THE BLOG
12/22/2014 11:34 am ET Updated Dec 06, 2017

An Ebola Fighter Named Moses Leads Orphans to Safety

Time Magazine just named "The Ebola Fighters" its 2014 Person of the Year. What motivates individuals to dive into the throes of a dangerous pandemic in order to save innocent people's lives? An Ebola worker named Moses recently shared his story with me. This Moses, a 46 year old Sierra Leonean man, may not walk on water, but he has walked the walk of a public servant for decades, working tirelessly to lead children and shunned individuals out of the red sea of blood and trauma in Sierra Leone and nearby Liberia.

Moses was called to action early. After graduating with Honors in Linguistics in a Freetown college and working as a language arts school teacher, the Sierra Leone Civil War exploded on him and his country. Rebel troops abducted over twenty thousand children, drugging, molesting, and forcing them to serve as child soldiers. Moses formed the Defense for Children International SL and became a project supervisor at the International Rescue Committee for the psychological adjustment and social integration of former child soldiers. He writes: "I felt deep satisfaction with this work which definitely made a difference to families uprooted and ravaged...I have been drawn to this kind of work since."

After 2002, Moses worked for the U.N. High Commissioner for Refugees (UNHCR) to help Liberian refugees coerced into becoming child soldiers. He explained that he also co-founded Green Africa SL (Sierra Leone) where he still works:

...for the economic empowerment of especially rural women and youth when, alas, the epidemic (Ebola) struck...This epidemic threatens not only our lives and that of our loved ones but also everything we have worked for. We have seen...stigmatization of people only because they or their loved ones were sick or killed by the disease...myths and misinformation about Ebola were widespread.

One such myth spreads the falsehood that survivors are contagious. In truth, survivors to date seem to be immune from the disease. Many of the individuals who lived in Ebola-riddled households are children - over 11,000 children are now directly affected, with over 5,000 having lost one or both parents. The littlest boy in the photograph below is a double orphan now living with relatives - his mother died in July and father passed away in August. But the boy goes back every day to the house where he lived with his parents, hoping miraculously to find them there one day.

Double Ebola Orphans

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Photo courtesy of Moses Zombo

His teenage sister, also shown in the photo, has become pregnant since the parents died. Part of this may be due to all schools in Sierra Leone being shut down since September. One hundred teachers are under quarantine, and others are attending the sick. Two million children are NOT attending school. Fifty thousand children live on the streets, vulnerable to trafficking. Moses' colleague, Harvard Professor Theresa Betancourt, who studies resilience among children in adversity in Sierra Leone and many other settings, refers to this dilemma as the "second wave of problems...orphaned children on this streets and teen pregnancy...(there are) few safe places for them to find acceptance."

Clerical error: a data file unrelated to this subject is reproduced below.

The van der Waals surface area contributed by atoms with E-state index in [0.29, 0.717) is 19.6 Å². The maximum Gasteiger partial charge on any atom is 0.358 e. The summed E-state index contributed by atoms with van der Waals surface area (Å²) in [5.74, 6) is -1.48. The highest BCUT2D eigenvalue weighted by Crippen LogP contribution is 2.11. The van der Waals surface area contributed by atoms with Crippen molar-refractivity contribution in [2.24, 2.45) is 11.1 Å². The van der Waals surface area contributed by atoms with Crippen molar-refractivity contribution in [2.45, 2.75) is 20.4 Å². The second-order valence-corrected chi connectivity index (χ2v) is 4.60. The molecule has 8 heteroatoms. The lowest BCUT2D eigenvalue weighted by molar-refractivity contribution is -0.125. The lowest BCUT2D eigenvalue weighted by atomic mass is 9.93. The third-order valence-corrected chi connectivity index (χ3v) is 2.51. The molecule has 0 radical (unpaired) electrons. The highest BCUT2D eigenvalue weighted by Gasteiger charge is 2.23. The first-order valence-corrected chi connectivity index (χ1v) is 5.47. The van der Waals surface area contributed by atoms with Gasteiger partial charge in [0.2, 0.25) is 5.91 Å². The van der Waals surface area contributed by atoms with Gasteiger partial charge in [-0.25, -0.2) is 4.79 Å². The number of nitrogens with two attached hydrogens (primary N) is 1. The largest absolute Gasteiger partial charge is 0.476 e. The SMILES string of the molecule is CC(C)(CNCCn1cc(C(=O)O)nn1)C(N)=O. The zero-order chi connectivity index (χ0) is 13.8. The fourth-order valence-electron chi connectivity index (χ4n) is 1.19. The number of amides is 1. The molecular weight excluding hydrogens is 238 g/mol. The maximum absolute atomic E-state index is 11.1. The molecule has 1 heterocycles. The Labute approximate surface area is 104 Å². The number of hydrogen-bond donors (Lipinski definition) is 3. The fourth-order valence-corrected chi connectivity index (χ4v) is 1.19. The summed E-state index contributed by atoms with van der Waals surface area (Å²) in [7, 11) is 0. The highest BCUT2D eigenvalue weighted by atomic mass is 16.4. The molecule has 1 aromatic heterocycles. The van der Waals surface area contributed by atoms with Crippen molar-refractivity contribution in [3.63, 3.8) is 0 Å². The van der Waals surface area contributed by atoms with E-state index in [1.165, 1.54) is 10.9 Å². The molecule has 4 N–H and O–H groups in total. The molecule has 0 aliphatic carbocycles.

Moses treads a lonely trail through Ebola barricades to provide psychosocial aid so that these traumatized victims do not become another lost generation. Sierra Leone, one of the poorest countries in the world, has only one psychiatrist (retired) and 20 psychiatric nurses (one trainee just died from Ebola) toil for 6 million citizens. Moses donated his own money to train Ebola survivors and people from social work backgrounds.

Ebola Fighter Trainees - Moses on the far right

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Photo courtesy of Moses Zombo


He worries that "the social fabric of this society is going to pieces as it did after the (Sierra Leone Civil War) conflict." In fact, many Ebola victims were previously victims in the Sierra Leone Civil War. Dr. Betancourt notes:

One of the most troubling things we are seeing in this epidemic are the consequences of health systems and public trust that were never restored after the devastating civil wars in Liberia and Sierra Leone...This crisis must be seen as a chance for the region to "build back better" in order to move ahead in advancing human health and well-being. A very critical part of this in the light of the massive trauma that children and families have experienced is community-based psychosocial support.

Moses is excited that the Irish charity GOAL has supported setting up a Kenema interim care center for homeless children. UNICEF is establishing interim care centers for the children of people with Ebola. He is in awe of the heroic resilience that affected individuals have shown. For instance, Juliana is 22, a nursing student. Her mother, a nurse who worked in the X-ray department at the Kemena government hospital, became infected with the Ebola virus. Juliana, who cared for her mother, caught the virus as did her younger son, fiancé, and sister. All these family members died except for her.

Ebola Survivor/Fighter Juliana and her Son

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Photo courtesy of Moses Zombo

Juliana completely recovered in a month, then immediately joined volunteers giving psychosocial support to affected people while also taking care of her other son, her young brother and the daughter of her deceased sister. As Ebola Fighter Juliana put it, "There is not a nobler job in the world than that which saves lives."

Moses agrees: "This is a critical time...In spite of the world seeming to crumble around us,...we recognize that with our lives and that of our loved ones at stake, we owe it to ourselves to do this." And so, Moses and Juliana walk the Ebola Worker walk, guiding Sierra Leoneans toward resilience and emotional health.